Seasonal Jobs

This is the month for gentle gardening, a bit of watering, wandering, dreaming and planing but if you’re out in the garden let us tackle some of these jobs:

  • This month we can look forward to choosing and planting our bulbs, sorting out the lawn and dig, dig, digging.  
  • Keep mowing lawns, but less frequently and raise the height on your mower.  As autumn roars up behind us then I’d suggest getting a compost bin . Build one, buy one or call me in and I’ll sort one out for you. 
  • Great time of year to give your lawn some t.l.c. A feed, scarify and add a bit of seed to bare patches.
  • Give your shrubs and hedges a high potash liquid fertilizer feed.
  • Keep your eyes peeled for earwigs on your dahlias. If you see any sign of nibbling then set up flower pots rammed with straw onto bamboo canes. This traps the earwigs, so you can burn, squash or gently re-home the blighters every morning. 
  • This is the best time to plant some evergreen shrubs. 
  • Once your beans and peas have exhausted themselves providing food for your tummy, cut them to ground level but leave the roots in the soil. Don’t pull them out as the roots fix nitrogen into the soil and provide fabulous nourishment for your greedy brassica crop that you’ll be putting in next! 
  • Pick apples. Don’t force the apple off by twisting. Just cupping a hand underneath will show if an apple is ready or not. 
  • Dig up the last of your potatoes before the slugs get them.
  • Pot up and bring in tender herbs such as basil.
  • Hang wasp traps onto your fruit trees to prevent the wasps damaging your fruit, have a look below for a few suggestions.
  • If you have a problem with vine weevil then now is a wonderful time to set the nemetodes free and get some biological help.
  • Take cuttings, it’s easy.
  • Order rooted fruit trees and bushes for planting later in the autumn, I can recommend Ashridge Trees and Keepers Nursery.
  • Prune rambler roses, tidying and tying in. 
  • Have a look at your pots and hanging baskets and be brutal. If things are looking sad and limp take drastic action and pull out and revamp for the autumn. 
  • Sow some hardy annuals outdoors for some early spring colour. Some that you might like to scatter are alyssum, calendular, candytuft, clarkia, coreopsis, cornflower, godetia, larkspur, limnanthes, nigella, poppies, scabious, viscaria. 
  • Any spare pot fill with bulbs. Come spring these can be placed into bare patches in your garden giving an instant lift to your borders. Choosing one variety of flower often works well, but I’ll leave the decision up to your artistic temperament (don’t plant tulips yet – wait until November).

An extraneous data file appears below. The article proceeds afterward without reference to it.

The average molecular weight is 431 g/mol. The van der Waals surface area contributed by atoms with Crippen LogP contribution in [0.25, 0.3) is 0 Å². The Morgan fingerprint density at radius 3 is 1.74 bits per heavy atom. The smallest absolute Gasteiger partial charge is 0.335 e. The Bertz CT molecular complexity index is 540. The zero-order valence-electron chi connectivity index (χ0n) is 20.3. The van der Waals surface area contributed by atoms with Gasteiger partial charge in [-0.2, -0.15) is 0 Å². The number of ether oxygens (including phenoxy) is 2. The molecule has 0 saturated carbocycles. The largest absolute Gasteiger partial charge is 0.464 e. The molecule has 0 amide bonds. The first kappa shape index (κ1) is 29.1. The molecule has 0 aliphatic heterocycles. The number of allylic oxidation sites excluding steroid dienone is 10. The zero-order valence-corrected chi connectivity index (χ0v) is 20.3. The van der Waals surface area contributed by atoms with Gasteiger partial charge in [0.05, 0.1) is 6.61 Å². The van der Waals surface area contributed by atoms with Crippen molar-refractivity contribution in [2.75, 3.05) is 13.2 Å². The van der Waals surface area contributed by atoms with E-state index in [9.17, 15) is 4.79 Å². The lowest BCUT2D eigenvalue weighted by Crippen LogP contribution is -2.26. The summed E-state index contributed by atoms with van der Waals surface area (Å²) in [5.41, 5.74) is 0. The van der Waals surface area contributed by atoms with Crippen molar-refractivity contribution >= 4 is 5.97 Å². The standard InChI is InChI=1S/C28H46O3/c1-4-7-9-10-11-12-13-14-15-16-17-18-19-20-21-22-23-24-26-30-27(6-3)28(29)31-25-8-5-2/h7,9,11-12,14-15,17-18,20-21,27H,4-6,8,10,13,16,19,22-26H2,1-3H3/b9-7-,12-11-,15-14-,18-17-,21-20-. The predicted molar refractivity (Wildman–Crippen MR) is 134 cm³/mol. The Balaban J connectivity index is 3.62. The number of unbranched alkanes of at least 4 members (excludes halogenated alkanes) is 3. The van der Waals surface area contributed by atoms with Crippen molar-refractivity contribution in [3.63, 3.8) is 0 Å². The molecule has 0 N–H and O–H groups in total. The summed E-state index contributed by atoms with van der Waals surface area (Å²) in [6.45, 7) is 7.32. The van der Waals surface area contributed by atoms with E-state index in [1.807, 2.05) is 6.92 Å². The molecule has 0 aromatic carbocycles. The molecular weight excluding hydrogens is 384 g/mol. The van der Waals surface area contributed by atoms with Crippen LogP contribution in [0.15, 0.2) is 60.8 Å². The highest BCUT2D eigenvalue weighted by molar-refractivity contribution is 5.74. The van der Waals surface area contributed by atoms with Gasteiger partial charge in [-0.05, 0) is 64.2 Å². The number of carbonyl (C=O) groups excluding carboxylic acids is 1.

• Put a net over your pond to catch falling leaves.
  • Start to think about buying your garlic to plant next month.
  • In your veg beds get sowing some lamb’s lettuce, land cress, winterpurslan and some shallots.  
  • Turnip’s traditionally aren’t worth growing unless you have a field – but I have a bit of empty space in my vegetable patch that isn’t holding any crops so I’m going to give it a go. 
  • Get your vegetable plot sorted for next year. Dig in well rotted manure and fertilizer and if you dare, add some green manure.
  • Blimey that was a list and a half, and we are looking to wind down for the year! As always if you need any help or advice then please get in touch.

Waspish:

For the entomologists: Vespidae – those ones.
For the rest of us: I’m not talking about gall wasps or any of the many parasitic wasps or even white anglo saxon protestants. This little bit of blurb is about the common or garden wasp – the annoying stinging ones.

Why are they getting so waspish? It is about now that the happy wasp colony starts to break down.  There is a hormone that the queen uses to keep her colony functioning merrily and staying focused and productive throughout the spring and summer then towards the end of summer she just gives up, there is enough food for her to survive the winter and all her male worker wasps are going die in autumn so the hormone isn’t needed anymore.  So the worker wasps get really disorientated, they go on the hunt for sweet stuff which is there weakness, and where is the majority of sweet stuff?  In our homes, in our glasses, on our plates and generally near a human.  So these wasps are the ones that end up stinging us, they can’t remember what else they are meant to be doing except wanting what we have, and we are usually in the way batting at them with a rolled up newspaper – so the battle commences.